The couple has deep ties to the Philadelphia pharmacy community. Calvin Knowlton headed a department at the city’s historic pharmacy school, the University of the Sciences (now part of St. Joseph’s University) in the early 1990s, when Orsula Voltis Thomas was earning her doctorate there. She went to work for his previous, Philadelphia-based medication management company, excelleRx, in 1996. They later married and raised a large family, including their children from prior marriages.
Knowlton sold his excelleRx in 2005 to Omnicare Inc. for $270 million, and the couple started what is now Tabula Rasa, Latin for “blank slate,” the next year.
Backed by venture capitalists including Philadelphia-based Rittenhouse Ventures, they took the company public in a $52 million initial public stock offering in 2016. Over the next two years, the stock rose, giving the company a value of more than $1.5 billion. They bought a string of smaller firms, and sales topped $300 million last year. But by then the stock price was already down as the company failed to translate new sales and businesses into profits.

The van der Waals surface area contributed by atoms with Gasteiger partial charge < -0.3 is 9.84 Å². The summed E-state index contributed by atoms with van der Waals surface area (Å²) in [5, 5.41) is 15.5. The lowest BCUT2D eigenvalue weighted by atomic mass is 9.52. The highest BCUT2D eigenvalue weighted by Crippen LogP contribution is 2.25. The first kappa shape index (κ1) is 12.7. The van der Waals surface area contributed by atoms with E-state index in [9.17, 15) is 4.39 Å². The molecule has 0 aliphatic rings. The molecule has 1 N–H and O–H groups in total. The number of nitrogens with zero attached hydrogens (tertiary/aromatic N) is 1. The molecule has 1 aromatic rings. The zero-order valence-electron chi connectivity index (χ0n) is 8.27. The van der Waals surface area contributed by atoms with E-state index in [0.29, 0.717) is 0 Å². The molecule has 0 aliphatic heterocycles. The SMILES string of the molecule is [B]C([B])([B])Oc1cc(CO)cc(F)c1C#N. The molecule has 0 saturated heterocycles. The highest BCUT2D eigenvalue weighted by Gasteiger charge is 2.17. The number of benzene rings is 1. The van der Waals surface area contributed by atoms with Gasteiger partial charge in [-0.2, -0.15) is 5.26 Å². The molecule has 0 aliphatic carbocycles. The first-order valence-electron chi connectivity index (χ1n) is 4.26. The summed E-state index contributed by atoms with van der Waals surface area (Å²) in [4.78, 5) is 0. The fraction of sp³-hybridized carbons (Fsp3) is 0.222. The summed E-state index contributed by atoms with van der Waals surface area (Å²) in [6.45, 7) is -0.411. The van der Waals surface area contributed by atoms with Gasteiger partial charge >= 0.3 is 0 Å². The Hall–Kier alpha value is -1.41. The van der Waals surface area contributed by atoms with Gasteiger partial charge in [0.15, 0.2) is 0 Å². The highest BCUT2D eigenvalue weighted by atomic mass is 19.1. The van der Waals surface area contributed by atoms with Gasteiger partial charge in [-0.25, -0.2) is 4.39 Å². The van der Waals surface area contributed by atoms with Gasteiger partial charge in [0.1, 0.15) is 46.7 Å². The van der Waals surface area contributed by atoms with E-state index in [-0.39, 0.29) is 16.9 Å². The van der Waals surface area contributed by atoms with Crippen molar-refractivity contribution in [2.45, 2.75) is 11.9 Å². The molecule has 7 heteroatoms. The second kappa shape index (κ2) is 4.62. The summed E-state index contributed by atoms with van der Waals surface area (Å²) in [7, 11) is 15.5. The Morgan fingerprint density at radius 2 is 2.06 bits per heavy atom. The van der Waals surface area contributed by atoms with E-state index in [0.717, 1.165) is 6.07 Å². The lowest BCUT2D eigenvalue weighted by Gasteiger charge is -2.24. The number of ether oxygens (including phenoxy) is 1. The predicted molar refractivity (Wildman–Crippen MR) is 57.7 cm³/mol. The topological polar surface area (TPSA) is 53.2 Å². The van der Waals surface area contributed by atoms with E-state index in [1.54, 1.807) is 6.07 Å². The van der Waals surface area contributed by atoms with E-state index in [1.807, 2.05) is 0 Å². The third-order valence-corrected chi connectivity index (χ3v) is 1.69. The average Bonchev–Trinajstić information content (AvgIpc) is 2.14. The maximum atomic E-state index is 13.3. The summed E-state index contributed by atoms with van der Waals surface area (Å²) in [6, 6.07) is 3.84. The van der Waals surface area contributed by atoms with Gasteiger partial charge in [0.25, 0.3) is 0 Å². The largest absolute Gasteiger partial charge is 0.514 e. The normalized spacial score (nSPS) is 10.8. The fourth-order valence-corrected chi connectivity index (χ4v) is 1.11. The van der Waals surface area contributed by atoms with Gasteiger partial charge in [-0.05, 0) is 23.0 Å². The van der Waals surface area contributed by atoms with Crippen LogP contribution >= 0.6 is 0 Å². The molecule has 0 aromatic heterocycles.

The couple is finishing a 44,000-square-foot mansion on nine acres on border of Moorestown and Cinnaminson Townships, which Schrier in his campaign for their ouster used as a symbol of how the Knowltons were spending millions they got from the money-losing company on advancing their lifestyle while shareholders lost value as the stock sank.
‘The writing was on the wall’
In a June board election, only a minority of shareholders voted for the Knowltons and their ally Tunstall, who had all run unopposed. By a 3-to-1 ratio, shareholders in June also voted against the Knowltons’ pay package — he collected $6 million in cash and stock last year; she received $3.8 million.
Schirer turned up the pressure on Tabula Rasa after the board, instead of acting on shareholders’ discontent, agreed to give the Knowltons additional stock and adopted a “poison pill” plan designed to make a hostile takeover more difficult.
“The dissidents won,” said Charles Elson, a Newark, Del., corporate governance consultant. “The shareholders made their point, the board came around to it. The writing was on the wall, and now you’re seeing their exit.”